Motorola have updated their support webpages showing the details of those devices that are to be updated to Android 7.0 Nougat and unfortunately, the Moto E3 Power is excluded from the list. This means the device will remain on Android 6.0.1 Marshmallow – which is a big disappointment to fans of the device, especially as the handset was only released back in September 2016. The Moto E3 Power is based around the MediaTek MT6735P chipset, a 64-bit, quad core 1.0 GHz System-on-Chip backed up by a respectable 2 GB of RAM and the Mali-T720MP2 GPU. There’s a 5.0-inch, 720p resolution HD display, 16 GB of internal storage plus a MicroSD card slot that can take a memory card of up to 32 GB capacity. Motorola have provided the E3 Power with a rear mounted 8MP camera and a front facing 5MP unit for video calling and selfies. Under the skin, there’s an impressive 3,500 mAh battery and one great feature of the Moto E3 Power is that it offers superb battery life, ably assisted by some of Android Marshmallow’s power saving technologies.
Although the Motorola Moto E3 Power offers an entry level specification, it is perfectly capable of running Android 6.0.1 Marshmallow well. Likewise, the device should also be capable of running Android 7.0 Nougat equally smoothly. Given the device was released less than six months ago, customers might have hoped that Motorola would be updating the device to run the newer software, even if any update were placed to the back of the device queue after Motorola’s flagship and mid-range devices were updated. We have even seen Motorola updating some of its late 2015 devices, which makes the lack of an official update for the Moto E3 Power especially disappointing. However, it appears that the relatively low price tag of the Moto E3 Power not only buys entry level hardware but entry level software support.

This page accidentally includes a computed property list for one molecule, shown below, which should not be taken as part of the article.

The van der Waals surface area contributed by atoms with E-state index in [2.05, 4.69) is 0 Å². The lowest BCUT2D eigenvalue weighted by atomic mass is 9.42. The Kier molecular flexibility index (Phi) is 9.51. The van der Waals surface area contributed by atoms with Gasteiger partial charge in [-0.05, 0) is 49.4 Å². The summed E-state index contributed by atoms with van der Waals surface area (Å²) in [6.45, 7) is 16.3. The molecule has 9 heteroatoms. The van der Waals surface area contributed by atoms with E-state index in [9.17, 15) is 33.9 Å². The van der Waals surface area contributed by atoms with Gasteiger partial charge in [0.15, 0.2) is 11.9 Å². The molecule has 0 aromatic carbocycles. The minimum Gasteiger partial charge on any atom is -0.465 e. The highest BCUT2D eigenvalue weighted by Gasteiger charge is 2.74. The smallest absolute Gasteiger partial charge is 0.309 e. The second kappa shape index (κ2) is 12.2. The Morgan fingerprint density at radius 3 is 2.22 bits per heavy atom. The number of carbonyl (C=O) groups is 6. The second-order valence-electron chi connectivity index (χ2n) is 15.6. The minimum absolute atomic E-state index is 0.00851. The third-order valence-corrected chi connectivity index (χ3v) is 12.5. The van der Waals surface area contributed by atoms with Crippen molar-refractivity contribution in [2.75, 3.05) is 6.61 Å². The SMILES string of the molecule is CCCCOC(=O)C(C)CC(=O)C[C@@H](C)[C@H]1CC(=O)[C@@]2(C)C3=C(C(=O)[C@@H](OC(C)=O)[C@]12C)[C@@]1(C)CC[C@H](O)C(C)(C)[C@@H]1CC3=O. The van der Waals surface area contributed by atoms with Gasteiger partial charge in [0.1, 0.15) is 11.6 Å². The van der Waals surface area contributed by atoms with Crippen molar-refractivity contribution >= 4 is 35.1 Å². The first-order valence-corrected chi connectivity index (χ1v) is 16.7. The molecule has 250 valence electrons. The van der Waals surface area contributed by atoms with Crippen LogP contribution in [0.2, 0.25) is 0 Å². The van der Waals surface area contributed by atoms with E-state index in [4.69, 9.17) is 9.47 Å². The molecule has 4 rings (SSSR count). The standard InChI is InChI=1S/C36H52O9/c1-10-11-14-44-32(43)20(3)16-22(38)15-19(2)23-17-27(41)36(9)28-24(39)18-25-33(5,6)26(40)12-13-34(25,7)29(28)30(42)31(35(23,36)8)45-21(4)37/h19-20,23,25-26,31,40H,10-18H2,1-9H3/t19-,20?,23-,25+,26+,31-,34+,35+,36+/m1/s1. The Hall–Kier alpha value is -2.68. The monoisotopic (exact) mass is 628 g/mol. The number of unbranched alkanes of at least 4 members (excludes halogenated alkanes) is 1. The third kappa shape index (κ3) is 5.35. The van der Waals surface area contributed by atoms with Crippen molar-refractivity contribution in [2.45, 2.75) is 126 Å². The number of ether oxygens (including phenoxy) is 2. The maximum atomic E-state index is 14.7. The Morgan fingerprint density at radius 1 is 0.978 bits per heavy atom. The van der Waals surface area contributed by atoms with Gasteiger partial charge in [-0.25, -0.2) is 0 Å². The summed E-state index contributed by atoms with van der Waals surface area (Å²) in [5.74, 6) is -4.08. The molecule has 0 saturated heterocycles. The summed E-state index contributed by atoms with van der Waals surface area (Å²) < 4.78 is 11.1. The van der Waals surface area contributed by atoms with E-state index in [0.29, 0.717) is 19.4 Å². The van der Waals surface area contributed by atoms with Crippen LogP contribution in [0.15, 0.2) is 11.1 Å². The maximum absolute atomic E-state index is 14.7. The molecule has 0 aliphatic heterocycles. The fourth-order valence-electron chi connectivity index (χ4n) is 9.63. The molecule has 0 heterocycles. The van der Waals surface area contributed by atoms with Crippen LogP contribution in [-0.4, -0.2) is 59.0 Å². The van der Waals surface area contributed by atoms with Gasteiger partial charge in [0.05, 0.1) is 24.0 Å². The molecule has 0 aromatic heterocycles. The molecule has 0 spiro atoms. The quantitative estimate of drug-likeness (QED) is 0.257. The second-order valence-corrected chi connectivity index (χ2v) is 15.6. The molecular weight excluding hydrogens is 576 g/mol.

Back in 2013, Motorola shook up the entry level sector with the introduction of the original Moto G device: this handset offered a smooth, fast and near-stock user interface and was updated through software versions very quickly, almost as quick as the flagship Motorola Moto X handsets. The Moto G was joined by the less powerful Motorola Moto E, and over the months the Moto G was updated to be more of a lower mid-range device. After Lenovo’s takeover, Motorola appears to be happier to stop supporting its entry and lower mid-range devices.